As Aliza Shvarts ’08 remains silent about her controversial senior art project, a Yale official said that a scientific test found no traces of human blood in the Davenport College senior’s art studio, although there was no way to determine whether the project in its entirety had been examined.
The disclosure came after The New Haven Register reported Wednesday — citing an unnamed source — that Shvarts’ art project itself had been tested and came up negative for human blood. The official said that report was inaccurate.
The official spoke on the condition of anonymity because the official is not authorized to speak publicly about the test.
Reached by telephone Wednesday, Shvarts declined to comment.
The finding raises questions about whether Shvarts actually inseminated herself and induced miscarriages for her senior project, which was originally scheduled to go on display Tuesday. Shvarts had repeatedly asserted to the News that the art installation contains blood gathered from her supposed miscarriages over the last nine months — a claim the test results contradict.
In a tour of her studio last Thursday, Shvarts’ showed two News reporters video footage that she claimed would be included in the final piece. The footage showed Shvarts sitting in a shower stall for hours before moaning and bleeding into a cup. The blood, Shvarts said, was later collected and frozen.
Meanwhile, the dean of the Yale School of Art, Robert Storr, released a second statement in which he expressed frustration over Shvarts’ project and asked the public not to overlook the work of the 20 other students who have exhibits on display.
Storr said no faculty members or students within the School of Art have seen Shvarts’ purported project, “the very nature of which remains in doubt,” he said.
“Among the many regrettable consequences of the furor that this hypothetical project has engendered is the way in which it has overshadowed attention to the fully realized works by that student’s contemporaries,” Storr said in the statement. “I would like therefore to draw attention to the fact that the exhibition of their senior projects has opened as scheduled in the galleries of the School of Art. At such time as the phantom work so excessively debated becomes known to us and its substance and genesis is clarified beyond any doubt it may join the work already on view.”
But as the art show opens today for its third day of public viewing, the Davenport College senior’s installation will continue to be conspicuously absent. The University has maintained that Shvarts’ project is nothing more than a “creative fiction” and has refused to allow it to be exhibited until she makes a public statement asserting as much.
The stalemate had not been resolved by Wednesday evening, and Yale spokeswoman Helaine Klasky said by phone that it was still unclear whether Shvarts’ art project would eventually be put up for display.
“Nothing has been determined yet,” she said.
The Shvarts controversy burst onto the national stage last Thursday after the News published an article about her purported project. Yale released a statement later that day asserting that Shvarts had admitted to senior officials last week that she never impregnated herself and did not induce any miscarriages.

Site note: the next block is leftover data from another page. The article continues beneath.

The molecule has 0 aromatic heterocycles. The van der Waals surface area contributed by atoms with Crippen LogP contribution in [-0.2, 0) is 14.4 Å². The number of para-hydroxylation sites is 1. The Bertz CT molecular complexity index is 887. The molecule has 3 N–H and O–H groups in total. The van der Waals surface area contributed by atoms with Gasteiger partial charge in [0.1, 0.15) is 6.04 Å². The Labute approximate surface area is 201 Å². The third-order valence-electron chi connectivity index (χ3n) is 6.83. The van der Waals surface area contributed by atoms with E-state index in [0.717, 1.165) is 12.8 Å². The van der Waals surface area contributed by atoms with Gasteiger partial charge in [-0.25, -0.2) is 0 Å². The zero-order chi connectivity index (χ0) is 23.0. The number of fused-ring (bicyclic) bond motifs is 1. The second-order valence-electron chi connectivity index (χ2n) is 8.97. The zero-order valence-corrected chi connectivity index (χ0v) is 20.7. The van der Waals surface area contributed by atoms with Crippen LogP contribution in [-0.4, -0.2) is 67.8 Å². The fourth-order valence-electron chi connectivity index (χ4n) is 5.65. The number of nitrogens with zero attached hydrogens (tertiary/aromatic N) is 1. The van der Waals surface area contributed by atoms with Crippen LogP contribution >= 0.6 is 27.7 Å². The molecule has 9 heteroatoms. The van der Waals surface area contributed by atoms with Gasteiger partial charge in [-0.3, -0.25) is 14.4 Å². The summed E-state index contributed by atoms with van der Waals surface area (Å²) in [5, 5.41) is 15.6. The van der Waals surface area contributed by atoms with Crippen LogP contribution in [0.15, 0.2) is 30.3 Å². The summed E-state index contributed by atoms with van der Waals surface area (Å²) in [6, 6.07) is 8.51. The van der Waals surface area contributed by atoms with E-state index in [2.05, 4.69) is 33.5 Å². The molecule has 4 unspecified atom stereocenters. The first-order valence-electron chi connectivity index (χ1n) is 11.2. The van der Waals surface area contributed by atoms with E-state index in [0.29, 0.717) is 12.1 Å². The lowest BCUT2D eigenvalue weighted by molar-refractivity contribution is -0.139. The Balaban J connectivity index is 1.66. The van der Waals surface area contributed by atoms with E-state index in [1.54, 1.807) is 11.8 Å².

But later that day, Shvarts called that statement “ultimately inaccurate” and denied her project was a hoax. Klasky subsequently said Shvarts’ denial was “part of her performance” and that the student had promised she would deny having admitted her project was not real if the University said that publicly.
On Sunday night, Yale College Dean Peter Salovey said Shvarts’ project would not be installed for public viewing at the Undergraduate Art Senior Project Show when it opened Tuesday morning unless she offered a written statement confessing that her project was, as Salovey called it, “a work of fiction” and that she had not tried to inseminate herself or induce miscarriages.
She would also need to promise that her project did not include any human blood, Salovey said.
Monday came and went without any resolution, and a horde of media that had gathered outside Green Hall was left disappointed Tuesday morning when the art show opened with Shvarts’ display nowhere to be found.
Had it been installed, her project would have been hard to miss. While showing plans of the exhibit to News reporters last week, Shvarts said she planned to construct a four-foot-wide cube made from plastic piping that would be wrapped in hundreds of feet of plastic sheeting and suspended from the ceiling of the gallery. Between the layers of the plastic sheeting, she said, would be coatings of Vaseline mixed with the blood she had collected over the previous nine months.
Projected onto the sides of the sheeting, she said, would be videos showing her purported miscarriages.
Real blood or not, Shvarts’ project was one that Yale officials said should not have been allowed to be undertaken in the first place. Over the weekend, the University announced that unspecified disciplinary action had been taken against two unnamed faculty members who had knowledge of Shvarts’ project.
Shvarts’ senior project adviser, School of Art lecturer Pia Lindman, has not returned repeated requests for comment over the last week, and faculty in the School of Art have referred all comment to the Office of Public Affairs.
Shvarts said last week that Lindman and Art Director of Undergraduate Studies Henk van Assen, as well as Davenport College Dean Craig Harwood, had known about and supported her project.
Lindman is believed to be one of the professors who was disciplined, but a University official said Wednesday that contrary to what was suggested in the News earlier this week, van Assen was not one of the two individuals against whom the University took, in Salovey’s words, “appropriate action.”